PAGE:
UPDATE 2-Boost for Vattenfall as Germany told to revise nuclear compensation plan

* Court says 2018 draft does not fulfil 2016 stipulations

* Vattenfall says was treated unfairly, seeks compensation

* Environment ministry says will amend plan

* RWE hopes for money, E.ON for easy power sales (Adds reactions from environment ministry, EnBW, E.ON)

KARLSRUHE, Germany, Nov 12 (Reuters) - Swedish utility Vattenfall scored a victory on Thursday when a federal court in Karlsruhe ruled Germany found fault with a 2018 draft law that covered compensation for the closure of nuclear plants and said it must be revised.

Germany decided to decommission some nuclear power plants immediately after Japan’s Fukushima disaster in 2011 and the remainder under an accelerated schedule up to 2022.

However, Vattenfall successfully complained the 2018 law breached production rights at its two main German plants, an embarrassing outcome for the German government, which will have to spend additional taxpayers’ money.

Environment minister Svenja Schulze said: “We will analyse the verdict thoroughly and quickly get a regulation in motion that satisfies the court’s requirements.”

In a written decision, the court said the 2018 plan did not meet guidelines it had laid out in 2016, when it said the closure of nuclear plants might violate some property rights.

That ruling had been intended, amongst other provisions, to compensate Vattenfall for the loss of its Brunsbuettel and Kruemmel reactors in northern Germany.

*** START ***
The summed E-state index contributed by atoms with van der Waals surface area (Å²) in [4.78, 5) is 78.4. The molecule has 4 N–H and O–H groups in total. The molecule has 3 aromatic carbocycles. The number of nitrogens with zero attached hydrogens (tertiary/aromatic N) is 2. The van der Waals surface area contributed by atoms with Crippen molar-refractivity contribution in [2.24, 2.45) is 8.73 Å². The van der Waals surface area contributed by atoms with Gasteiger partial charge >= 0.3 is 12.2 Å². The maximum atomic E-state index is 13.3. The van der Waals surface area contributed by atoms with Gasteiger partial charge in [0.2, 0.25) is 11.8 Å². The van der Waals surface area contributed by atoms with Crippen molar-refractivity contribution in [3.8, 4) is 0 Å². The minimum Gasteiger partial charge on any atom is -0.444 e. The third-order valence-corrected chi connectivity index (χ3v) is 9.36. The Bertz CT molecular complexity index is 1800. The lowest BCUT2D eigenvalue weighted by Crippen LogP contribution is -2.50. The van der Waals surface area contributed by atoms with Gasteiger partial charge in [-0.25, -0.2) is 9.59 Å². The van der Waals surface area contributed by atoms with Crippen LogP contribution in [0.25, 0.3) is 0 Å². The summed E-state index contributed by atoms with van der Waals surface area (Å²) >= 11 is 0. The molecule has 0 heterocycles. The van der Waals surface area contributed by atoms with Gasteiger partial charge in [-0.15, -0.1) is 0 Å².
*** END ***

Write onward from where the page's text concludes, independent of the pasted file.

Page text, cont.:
The court said there were mistakes in the draft, according to which pay-outs are only due after 2022 once the nuclear exit is complete. The draft has yet to be formally approved by the European Union.

Vattenfall had argued it was unable to use several years’ worth of previously agreed production quotas.

Competitors RWE, EnBW and E.ON were able to operate some of their plants longer, allowing them to use up remaining quotas.

Welcoming the ruling, Vattenfall said: “We must especially be compensated for being unable to use up the allocated power production quotas under satisfactory conditions.”

RWE’s Chief Finance Officer Markus Krebber, answering questions in an earnings call, said he expected mid triple-digit million euros in compensation for unrealised power sales from the reactor closures.

An E.ON statement said the company hoped, following Thursday’s ruling, to market production rights, which it held through a partial shareholding in Kruemmel, within the E.ON group.

EnBW, which is mainly publicly-owned, said it had not been part of the legal challenge. (Reporting by Ursula Knapp Writing by Vera Eckert Editing by Michelle Adair, Mark Potter and Barbara Lewis)